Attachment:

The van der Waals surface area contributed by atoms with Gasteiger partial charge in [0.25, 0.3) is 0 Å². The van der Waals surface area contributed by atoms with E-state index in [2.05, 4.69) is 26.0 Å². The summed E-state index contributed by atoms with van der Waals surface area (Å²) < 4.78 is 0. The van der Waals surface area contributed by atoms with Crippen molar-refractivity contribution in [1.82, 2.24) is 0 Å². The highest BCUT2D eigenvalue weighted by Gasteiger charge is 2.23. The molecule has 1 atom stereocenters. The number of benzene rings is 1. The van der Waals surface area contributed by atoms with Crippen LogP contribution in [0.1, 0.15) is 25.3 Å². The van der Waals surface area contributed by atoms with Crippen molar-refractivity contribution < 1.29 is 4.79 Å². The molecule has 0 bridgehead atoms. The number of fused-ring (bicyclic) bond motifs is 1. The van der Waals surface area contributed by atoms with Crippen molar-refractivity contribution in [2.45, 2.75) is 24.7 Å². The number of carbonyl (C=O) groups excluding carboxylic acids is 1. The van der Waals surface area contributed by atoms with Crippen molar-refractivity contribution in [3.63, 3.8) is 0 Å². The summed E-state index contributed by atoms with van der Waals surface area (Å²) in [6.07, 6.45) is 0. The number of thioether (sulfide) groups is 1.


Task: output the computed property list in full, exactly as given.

The van der Waals surface area contributed by atoms with Gasteiger partial charge in [0.25, 0.3) is 0 Å². The van der Waals surface area contributed by atoms with E-state index in [2.05, 4.69) is 26.0 Å². The summed E-state index contributed by atoms with van der Waals surface area (Å²) < 4.78 is 0. The van der Waals surface area contributed by atoms with Crippen molar-refractivity contribution in [1.82, 2.24) is 0 Å². The highest BCUT2D eigenvalue weighted by Gasteiger charge is 2.23. The molecule has 1 atom stereocenters. The number of benzene rings is 1. The van der Waals surface area contributed by atoms with Crippen LogP contribution in [0.1, 0.15) is 25.3 Å². The van der Waals surface area contributed by atoms with Crippen molar-refractivity contribution < 1.29 is 4.79 Å². The molecule has 0 bridgehead atoms. The number of fused-ring (bicyclic) bond motifs is 1. The van der Waals surface area contributed by atoms with Crippen molar-refractivity contribution in [2.45, 2.75) is 24.7 Å². The number of carbonyl (C=O) groups excluding carboxylic acids is 1. The van der Waals surface area contributed by atoms with Crippen molar-refractivity contribution in [3.63, 3.8) is 0 Å². The summed E-state index contributed by atoms with van der Waals surface area (Å²) in [6.07, 6.45) is 0. The number of thioether (sulfide) groups is 1.